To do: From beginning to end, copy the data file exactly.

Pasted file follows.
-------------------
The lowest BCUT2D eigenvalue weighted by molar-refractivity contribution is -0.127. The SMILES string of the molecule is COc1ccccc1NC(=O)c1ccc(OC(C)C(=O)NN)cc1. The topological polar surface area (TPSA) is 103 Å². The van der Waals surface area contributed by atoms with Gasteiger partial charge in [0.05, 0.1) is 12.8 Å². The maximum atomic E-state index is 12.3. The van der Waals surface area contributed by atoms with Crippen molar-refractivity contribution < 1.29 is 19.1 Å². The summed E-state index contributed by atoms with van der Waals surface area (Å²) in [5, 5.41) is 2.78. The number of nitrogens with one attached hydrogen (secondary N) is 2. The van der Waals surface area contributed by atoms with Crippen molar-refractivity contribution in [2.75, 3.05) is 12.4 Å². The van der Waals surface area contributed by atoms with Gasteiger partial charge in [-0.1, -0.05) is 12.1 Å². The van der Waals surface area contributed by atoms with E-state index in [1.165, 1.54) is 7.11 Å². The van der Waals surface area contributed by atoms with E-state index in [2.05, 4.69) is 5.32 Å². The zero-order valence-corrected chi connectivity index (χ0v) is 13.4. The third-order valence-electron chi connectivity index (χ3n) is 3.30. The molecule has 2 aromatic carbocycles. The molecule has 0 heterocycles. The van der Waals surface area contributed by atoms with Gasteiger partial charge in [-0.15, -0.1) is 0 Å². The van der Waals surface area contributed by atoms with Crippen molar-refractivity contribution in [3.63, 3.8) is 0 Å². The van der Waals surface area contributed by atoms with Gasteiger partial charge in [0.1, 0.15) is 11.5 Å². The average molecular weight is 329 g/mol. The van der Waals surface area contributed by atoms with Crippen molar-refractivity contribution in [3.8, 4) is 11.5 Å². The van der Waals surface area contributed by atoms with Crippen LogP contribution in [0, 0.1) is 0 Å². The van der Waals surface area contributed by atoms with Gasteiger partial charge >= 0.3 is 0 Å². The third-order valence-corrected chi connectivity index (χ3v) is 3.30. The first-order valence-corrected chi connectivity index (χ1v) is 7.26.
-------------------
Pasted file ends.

The lowest BCUT2D eigenvalue weighted by molar-refractivity contribution is -0.127. The SMILES string of the molecule is COc1ccccc1NC(=O)c1ccc(OC(C)C(=O)NN)cc1. The topological polar surface area (TPSA) is 103 Å². The van der Waals surface area contributed by atoms with Gasteiger partial charge in [0.05, 0.1) is 12.8 Å². The maximum atomic E-state index is 12.3. The van der Waals surface area contributed by atoms with Crippen molar-refractivity contribution < 1.29 is 19.1 Å². The summed E-state index contributed by atoms with van der Waals surface area (Å²) in [5, 5.41) is 2.78. The number of nitrogens with one attached hydrogen (secondary N) is 2. The van der Waals surface area contributed by atoms with Crippen molar-refractivity contribution in [2.75, 3.05) is 12.4 Å². The van der Waals surface area contributed by atoms with Gasteiger partial charge in [-0.1, -0.05) is 12.1 Å². The van der Waals surface area contributed by atoms with E-state index in [1.165, 1.54) is 7.11 Å². The van der Waals surface area contributed by atoms with E-state index in [2.05, 4.69) is 5.32 Å². The zero-order valence-corrected chi connectivity index (χ0v) is 13.4. The third-order valence-electron chi connectivity index (χ3n) is 3.30. The molecule has 2 aromatic carbocycles. The molecule has 0 heterocycles. The van der Waals surface area contributed by atoms with Gasteiger partial charge in [-0.15, -0.1) is 0 Å². The van der Waals surface area contributed by atoms with Crippen molar-refractivity contribution in [3.63, 3.8) is 0 Å². The van der Waals surface area contributed by atoms with Gasteiger partial charge in [0.1, 0.15) is 11.5 Å². The average molecular weight is 329 g/mol. The van der Waals surface area contributed by atoms with Crippen molar-refractivity contribution in [3.8, 4) is 11.5 Å². The van der Waals surface area contributed by atoms with Crippen LogP contribution in [0, 0.1) is 0 Å². The van der Waals surface area contributed by atoms with Gasteiger partial charge >= 0.3 is 0 Å². The third-order valence-corrected chi connectivity index (χ3v) is 3.30. The first-order valence-corrected chi connectivity index (χ1v) is 7.26.